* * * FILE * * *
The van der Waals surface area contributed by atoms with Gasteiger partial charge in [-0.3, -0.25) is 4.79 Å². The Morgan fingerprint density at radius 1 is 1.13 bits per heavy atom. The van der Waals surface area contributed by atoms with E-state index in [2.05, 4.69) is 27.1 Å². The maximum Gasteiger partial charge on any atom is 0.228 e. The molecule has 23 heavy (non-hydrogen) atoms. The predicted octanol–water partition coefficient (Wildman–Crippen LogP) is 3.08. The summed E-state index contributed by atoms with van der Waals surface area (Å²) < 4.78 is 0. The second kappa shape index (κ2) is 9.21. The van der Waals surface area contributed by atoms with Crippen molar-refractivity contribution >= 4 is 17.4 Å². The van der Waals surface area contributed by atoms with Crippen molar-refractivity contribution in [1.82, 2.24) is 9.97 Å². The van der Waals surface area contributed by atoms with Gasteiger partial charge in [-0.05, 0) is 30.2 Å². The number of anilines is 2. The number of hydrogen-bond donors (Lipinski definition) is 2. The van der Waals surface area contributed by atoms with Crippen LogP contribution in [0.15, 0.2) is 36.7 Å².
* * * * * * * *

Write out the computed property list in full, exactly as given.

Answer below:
The van der Waals surface area contributed by atoms with Gasteiger partial charge in [-0.3, -0.25) is 4.79 Å². The Morgan fingerprint density at radius 1 is 1.13 bits per heavy atom. The van der Waals surface area contributed by atoms with E-state index in [2.05, 4.69) is 27.1 Å². The maximum Gasteiger partial charge on any atom is 0.228 e. The molecule has 23 heavy (non-hydrogen) atoms. The predicted octanol–water partition coefficient (Wildman–Crippen LogP) is 3.08. The summed E-state index contributed by atoms with van der Waals surface area (Å²) < 4.78 is 0. The second kappa shape index (κ2) is 9.21. The van der Waals surface area contributed by atoms with Crippen molar-refractivity contribution >= 4 is 17.4 Å². The van der Waals surface area contributed by atoms with Crippen molar-refractivity contribution in [1.82, 2.24) is 9.97 Å². The van der Waals surface area contributed by atoms with Gasteiger partial charge in [-0.05, 0) is 30.2 Å². The number of anilines is 2. The number of hydrogen-bond donors (Lipinski definition) is 2. The van der Waals surface area contributed by atoms with Crippen LogP contribution in [0.15, 0.2) is 36.7 Å².